In 1973 my maternal grandmother died. But it wasn't until 30 years later that we found a shoebox that she had kept hidden, containing about 40 letters and photos from my American father that my grandmother had kept hidden from my mother. He had written the letters to my mother when he was back in the States asking her why she hadn't responded and if she had forgotten him. His last letter arrived 14 days before she married Erich Ulloth. It's a tragedy to think that my mother never got those letters, because my grandmother had kept them from her.
That's when I set out to find out who my father was. The US consulate here in Frankfurt helped me with my research, but they warned me that nothing was registered in the United States except the people who joined the Army or Navy so my search might be difficult.
During my search for him, I was fortunate to get in touch with a man who did his military service here in Germany, in a town near to where I live today. At first he told me that most records were secret - so I wouldn't be able to find any information on my father at all, which was a grave disappointment. But then he asked if I had a fax number because sometimes one receives a surprise fax. 10 minutes later I received the death certificate of my father with the address of the hospital, the doctor and his last known address.
I found out that he had died in 1999, just one day before my birthday. At the age of 58, I had to accept the sad reality that I had a biological birth father who I would never have a chance to talk to.
|Juergen Ulloth and father|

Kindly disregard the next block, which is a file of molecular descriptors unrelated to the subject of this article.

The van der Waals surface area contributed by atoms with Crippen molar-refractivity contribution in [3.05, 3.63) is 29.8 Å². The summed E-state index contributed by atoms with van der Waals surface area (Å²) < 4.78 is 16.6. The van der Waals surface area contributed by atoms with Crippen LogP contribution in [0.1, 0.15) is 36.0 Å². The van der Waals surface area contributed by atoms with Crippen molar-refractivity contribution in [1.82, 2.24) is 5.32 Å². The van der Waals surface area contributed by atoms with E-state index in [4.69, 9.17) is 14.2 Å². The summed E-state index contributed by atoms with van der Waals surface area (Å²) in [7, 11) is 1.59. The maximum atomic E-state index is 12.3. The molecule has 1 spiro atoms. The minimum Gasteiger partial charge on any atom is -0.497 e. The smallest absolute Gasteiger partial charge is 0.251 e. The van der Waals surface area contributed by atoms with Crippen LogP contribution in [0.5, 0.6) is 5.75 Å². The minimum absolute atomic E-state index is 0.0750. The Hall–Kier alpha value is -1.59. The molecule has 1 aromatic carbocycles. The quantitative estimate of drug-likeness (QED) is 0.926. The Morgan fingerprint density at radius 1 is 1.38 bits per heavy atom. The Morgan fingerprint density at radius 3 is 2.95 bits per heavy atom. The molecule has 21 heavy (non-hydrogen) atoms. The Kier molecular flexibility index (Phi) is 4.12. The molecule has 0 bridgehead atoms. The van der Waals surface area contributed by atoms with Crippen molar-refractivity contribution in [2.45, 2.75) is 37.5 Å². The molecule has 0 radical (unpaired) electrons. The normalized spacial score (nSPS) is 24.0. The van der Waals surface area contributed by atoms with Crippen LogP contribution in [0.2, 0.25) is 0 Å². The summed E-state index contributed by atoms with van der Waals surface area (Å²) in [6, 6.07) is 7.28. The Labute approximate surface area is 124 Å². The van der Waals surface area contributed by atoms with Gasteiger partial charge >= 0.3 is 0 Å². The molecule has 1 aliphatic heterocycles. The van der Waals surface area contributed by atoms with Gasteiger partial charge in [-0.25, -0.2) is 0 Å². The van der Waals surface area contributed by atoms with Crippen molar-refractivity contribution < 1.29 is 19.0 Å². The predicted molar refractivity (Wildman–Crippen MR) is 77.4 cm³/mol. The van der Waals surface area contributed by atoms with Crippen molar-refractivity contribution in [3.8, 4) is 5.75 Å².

I was determined not to leave it at that. After I had the death certificate from the Veteran's office in Asheville I traveled to the US. I went there to the Register of Deeds and looked for family members with the same name as him: 'Ingle'. I found the marriage document of my father, on which it said he was married in 1952 to an American woman and this document was signed by two other Ingles, Dock Owen Ingle and Doris Ingle. So I looked in the phone book at my hotel and found a Dock Owen Ingle, called his number and a lady answered. I asked her about Malcolm Ingle and she (my aunt Doris Ingle) said to me that she remembered him well but that she didn't want to talk to me or about the family.
So I went back home, and I continued searching for other people with the Ingle surname using the internet, Official Registers, and other genealogy sites and then I found MyHeritage.com, which I've been using ever since.
With the help of these resources, and, very importantly, a Genealogy professional from South California, I made some progress on the history of my family, obtaining the names and dates of various Ingle's and traced their ancestors back to 1619. These ancestors are the famous Reynolds Tobacco family from Virginia and on the German side the Banthers, who I've traced back to 1700.
In 2006 I had a breakthrough, when I found a note of a divorce of a Mrs. Martha Lee Ingle from a Mr. Sparacino, Hendersonville (near Asheville). Sparacino is not a very common name like Ingle, so I searched for this name and found a Restaurant, 'Sparacino's', listed with only an e-mail address. I wrote to them, mentioning Malcolm Ingle again and a few hours later, I got a call from David Sparacino, who turned out to be the son of Martha Ingle and remembered his uncle Malcolm and told me his mother would like to talk to me. I got in touch with the Ingle family and visited Asheville again in 2007, where four cousins welcomed me. They all remembered my father and said he was like a 'big brother' to them. The first weekend in October 2007 we held a now-famous family reunion and there I met more than 70 American cousins, from Missouri, Alabama, California, Florida and of course from North Carolina. I'll never forget that moment of my life.
My genealogy is really very special but also wonderful because through it I have met all my family in the US and they treated me like a long lost son. The US Consulate told me, that I was a US citizen by birth and they gave me a US passport. It made me very proud as it recognizes my roots. Even more, what started out as a search is now my favorite hobby and I can say one thing for sure: Our ancestors have a lot to tell us and we should listen to them.